“Luther Kent Sings The Bobby Bland Songbook” liner notes
With his new album, Luther Kent comes full circle. Luther Kent Sings The Bobby Bland Songbook brings the dyed-in-the-wool New Orleans music advocate—he’s in both the Louisiana Music Hall of Fame and the Louisiana Blues Hall of Fame--back to the important life experience that launched his 46 years-and-counting career as a roots artist whose special mix of blues and soul has thrilled audiences in bayou country, elsewhere in the States, and in more distant places like Norway, Switzerland, Italy, Great Britain, and Japan.
Luther’s main man is a storied patriarch of soul and blues. “The first time I saw Bobby Bland I was 13,” Kent says with the charm and friendliness of a born New Orleanian. “I was in a night club in Baton Rouge. Bobby was with the Joe Scott Orchestra. I was completely blown away.” The memory is apparently so vivid Luther pauses to collect his thoughts before he continues. “Al “TNT” Braggs, opening up for Bobby, was a real showman and got the audience really going—Al and I wound up singing together years later with the Chicken Hawks—then Bobby walked out there and grabbed the microphone and didn’t have to move a muscle because his voice did all the work!”
On this tribute album, supported by a crackerjack big band playing arrangements by local legend Wardell Quezergue, Luther uses his big, well-deep, and vigorous voice to excellent advantage. His singing has the spark of honesty, a rare quality these days. An authoritative presence, Luther concentrates full-blown or modulated feeling in his melodies, and he fully grasps the narrative and rhythmic challenges of the Bland language. Interpreting a dozen warhorses identified with Bland, the singer avoids the sticky sentiment, the hazy focus, and all the other drawbacks that make the majority of musical salutes give off the moldy reek associated with compost heaps in the hot summer sun. Too smart and respectful to mimic his hero’s churchy melismas or squalls, he uses his own inflections and intimations to interpret “I Pity the Fool,” “Stormy Monday Blues” and other songs that he’s selected with care from the Bobby Bland treasure trove of recordings cut in the late-1950s and early-1960s for Don Robey’s Duke label.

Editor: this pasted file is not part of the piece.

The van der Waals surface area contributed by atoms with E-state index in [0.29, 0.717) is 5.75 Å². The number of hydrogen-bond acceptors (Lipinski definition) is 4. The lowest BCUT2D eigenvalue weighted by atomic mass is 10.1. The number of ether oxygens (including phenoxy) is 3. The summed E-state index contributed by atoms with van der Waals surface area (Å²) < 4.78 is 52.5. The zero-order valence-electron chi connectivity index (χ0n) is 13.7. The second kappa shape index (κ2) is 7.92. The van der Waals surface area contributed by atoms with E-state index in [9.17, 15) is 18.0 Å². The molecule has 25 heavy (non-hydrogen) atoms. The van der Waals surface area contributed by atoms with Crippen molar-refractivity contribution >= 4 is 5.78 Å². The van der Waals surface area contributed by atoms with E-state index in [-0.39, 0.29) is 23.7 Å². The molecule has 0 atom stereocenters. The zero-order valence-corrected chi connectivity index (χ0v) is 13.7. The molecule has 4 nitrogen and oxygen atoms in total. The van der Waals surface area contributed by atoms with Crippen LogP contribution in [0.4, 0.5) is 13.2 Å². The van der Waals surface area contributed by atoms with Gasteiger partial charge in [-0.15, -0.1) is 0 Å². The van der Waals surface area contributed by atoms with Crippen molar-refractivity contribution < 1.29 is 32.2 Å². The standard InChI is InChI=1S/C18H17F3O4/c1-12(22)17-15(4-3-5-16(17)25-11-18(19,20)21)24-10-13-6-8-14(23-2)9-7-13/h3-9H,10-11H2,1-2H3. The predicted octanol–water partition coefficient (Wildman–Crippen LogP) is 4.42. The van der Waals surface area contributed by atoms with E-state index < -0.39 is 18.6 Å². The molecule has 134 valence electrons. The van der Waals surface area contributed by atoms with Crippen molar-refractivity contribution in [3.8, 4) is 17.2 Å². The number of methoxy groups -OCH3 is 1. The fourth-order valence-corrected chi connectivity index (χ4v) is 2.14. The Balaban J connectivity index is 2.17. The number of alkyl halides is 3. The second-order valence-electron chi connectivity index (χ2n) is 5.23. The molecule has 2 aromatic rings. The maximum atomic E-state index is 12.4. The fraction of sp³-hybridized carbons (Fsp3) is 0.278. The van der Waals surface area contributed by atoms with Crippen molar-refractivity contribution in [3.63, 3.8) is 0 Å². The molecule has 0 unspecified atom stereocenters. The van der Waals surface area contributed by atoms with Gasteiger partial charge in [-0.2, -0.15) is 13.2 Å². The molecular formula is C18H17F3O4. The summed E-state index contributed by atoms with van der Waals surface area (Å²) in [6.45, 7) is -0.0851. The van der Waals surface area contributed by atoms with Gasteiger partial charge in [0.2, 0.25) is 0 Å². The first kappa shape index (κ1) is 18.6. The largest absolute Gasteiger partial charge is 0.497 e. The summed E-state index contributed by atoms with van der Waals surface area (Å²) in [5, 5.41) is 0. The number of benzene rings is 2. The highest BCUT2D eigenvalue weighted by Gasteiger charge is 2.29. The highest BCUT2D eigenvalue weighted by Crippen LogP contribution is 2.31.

Luther definitely displays great empathy for the songs. Without fail, he’s raised each of the dozen to a new, fresh, even unbelievable, level of intensity. Best performance here? It may be “Cry, Cry, Cry,” his indignation over fractured love turns into something tragic and heroic. Or “St. James Infirmary,” his blues feeling has considerable depth. Sure, Bobby Bland owns these songs but probably no other singer has ever leased and invested them with such convictive power—no small compliment.
Clear about his intentions, Luther says he doesn’t think the album’s about “trying to fit into Bobby’s shoes as much as it paying tribute to him and the songs.” He says with a quiet emphasis: “I wouldn’t for one minute ever try to be him, because there’s only one Bobby Bland.” About the influence of Bland, and others, on his singing, he comments: “It takes many years to develop a vocal style. I think you grab little bits and pieces of people who really inspire you over the years, and then you mold that into what you sound like and what you do.” Ray Charles and Etta James are also part of his sound and what he does.
But it’s Bland all right whose music has seemingly coursed through his veins as lifeblood for decades. Luther dates the joy and sense of purpose that has drives his singing to the start of the 1960s, when teenager Chubby Checker was dancing the Twist and Ray Charles and the Shirelles were fresh on the pop radio chart. “When I was a young kid, man, I was walking down the street and I heard “Don’t Cry No More” and it just completely grabbed me. I’d never heard Bobby’s voice before, and his voice was so lush to me. There is nobody that sings like him.”
“Then I got a copy of his Two Steps from the Blues album [issued in 1961], which was with the Joe Scott Orchestra, and I literally wore out three of those records. My mom knocked on my bedroom door one day and said, ‘Son, can’t you find something else to play?’ I said, Mom, look, I’d love to find something better than this record but until I do I’ll continue to play this.”